And we shouldn't forget the masters of instrumentals, too. Between Interval is reviving the haunting and beautifully unique sounds of Tangerine Dream, still to this day my favorite instrumental group of all time, even beating out good old Vangelis (and that was a hard fight--Dead Can Dance won a close third). But now there's an explosion of diverse composers taking the idea of Tangerine Dream to entirely new realms of sound. First we got Moby, of course, but now Zachary Mechlem, The Crystal Method, and Juno Reactor. Oh yeah, and in case you hadn't noticed, Enigma is still joining in here. And yet notice again how different even these are from each other.
New or Old
That's just the chunk of my library coming from the last ten years, and only the best. I could also go on and on about the great oldies I still love, especially my 80s collection. The 80s was my decade and still my favorite for music. That's mostly a matter of nostalgia, but not entirely. A lot of it is genuinely good. And I could also go on and on about the other realm of music: the often overlooked fact that the cinema is the new opera. Many a contemporary Mozart, Wagner, Holst, or Mussorgsky can be found among the film composers of our day. You just have to notice.
There have been brilliant composers and symphonies coming out of the movie scene since the 40s, and consistently every decade after that--right up to this very day: Greg Edmonson's Firefly could well be the most brilliant film score ever written, though Joseph LoDuca's Brotherhood of the Wolf comes a close second (if you can excuse the mediocre film it came from). But how many will even think to listen to the score of the new silent film Call of Cthulhu, by Holbrook, Nies, and Pavkovic? Apart from being an excellent movie (as much as any retro modern low-budget silent film can be), the score is a masterpiece, and no inflated ego or salary had anything to do with that. Though all the sounds in cinema are modern, in genius and beauty there are scores that rival anything by Beethoven, and it's a shame so few realize that.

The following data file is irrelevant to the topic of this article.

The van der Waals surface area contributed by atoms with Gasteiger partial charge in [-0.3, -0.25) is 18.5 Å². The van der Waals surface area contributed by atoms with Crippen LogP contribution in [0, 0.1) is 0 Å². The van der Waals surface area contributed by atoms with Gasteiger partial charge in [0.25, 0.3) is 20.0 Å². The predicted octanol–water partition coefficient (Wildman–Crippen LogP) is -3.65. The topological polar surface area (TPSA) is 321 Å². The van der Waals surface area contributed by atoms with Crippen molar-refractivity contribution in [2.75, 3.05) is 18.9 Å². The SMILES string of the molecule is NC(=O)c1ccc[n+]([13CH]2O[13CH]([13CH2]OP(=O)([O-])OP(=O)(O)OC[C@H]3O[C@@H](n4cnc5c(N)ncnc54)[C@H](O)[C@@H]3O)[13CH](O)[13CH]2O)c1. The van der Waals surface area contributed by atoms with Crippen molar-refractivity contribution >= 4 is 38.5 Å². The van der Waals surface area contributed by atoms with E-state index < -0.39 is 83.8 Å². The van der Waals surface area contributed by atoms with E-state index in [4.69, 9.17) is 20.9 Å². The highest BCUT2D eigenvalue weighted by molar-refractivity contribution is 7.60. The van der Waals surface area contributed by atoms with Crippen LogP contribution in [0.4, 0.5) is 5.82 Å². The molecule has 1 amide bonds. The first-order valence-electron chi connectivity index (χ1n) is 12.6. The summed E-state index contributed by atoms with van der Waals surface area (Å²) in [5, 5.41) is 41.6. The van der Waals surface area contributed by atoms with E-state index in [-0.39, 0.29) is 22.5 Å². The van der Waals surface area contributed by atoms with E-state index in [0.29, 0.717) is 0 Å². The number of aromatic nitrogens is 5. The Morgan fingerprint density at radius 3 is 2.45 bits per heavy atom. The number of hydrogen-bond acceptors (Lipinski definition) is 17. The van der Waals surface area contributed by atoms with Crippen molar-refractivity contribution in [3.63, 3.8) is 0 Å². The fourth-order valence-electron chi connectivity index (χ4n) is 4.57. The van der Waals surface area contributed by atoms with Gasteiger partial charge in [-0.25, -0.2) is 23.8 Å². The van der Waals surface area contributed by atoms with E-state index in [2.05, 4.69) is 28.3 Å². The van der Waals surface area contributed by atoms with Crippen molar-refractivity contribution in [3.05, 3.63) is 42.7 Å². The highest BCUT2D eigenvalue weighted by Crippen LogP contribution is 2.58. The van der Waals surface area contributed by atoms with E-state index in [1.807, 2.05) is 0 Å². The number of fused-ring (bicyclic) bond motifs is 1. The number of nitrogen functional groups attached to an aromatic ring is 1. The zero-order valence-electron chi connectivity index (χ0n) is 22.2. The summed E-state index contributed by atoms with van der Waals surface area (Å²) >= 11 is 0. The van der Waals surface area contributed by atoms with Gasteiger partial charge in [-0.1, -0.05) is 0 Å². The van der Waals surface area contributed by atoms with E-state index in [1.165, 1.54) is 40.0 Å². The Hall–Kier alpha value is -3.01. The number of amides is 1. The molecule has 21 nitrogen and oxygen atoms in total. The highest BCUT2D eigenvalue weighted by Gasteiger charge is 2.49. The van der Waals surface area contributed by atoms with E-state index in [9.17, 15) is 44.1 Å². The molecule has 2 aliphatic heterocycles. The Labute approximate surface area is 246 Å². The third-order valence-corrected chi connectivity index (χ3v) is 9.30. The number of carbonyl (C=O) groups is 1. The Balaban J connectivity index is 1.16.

But those are notions that could generate whole blog entries of their own. Yes, I could tell you about the genius of Abba or David Bowie, or how, with her creative side project The Creatures, Siouxsie Sioux (of Banshees fame) truly became Cthulhu's Muse. But I've droned on enough for today.
One last thing. Since the first question everyone asks me whenever I bring up music is "What's Your Favorite Song of All Time?" I'll answer at least that before I go. It's "The Air That I Breathe" by The Hollies. It surpasses on every measure. Still no equal.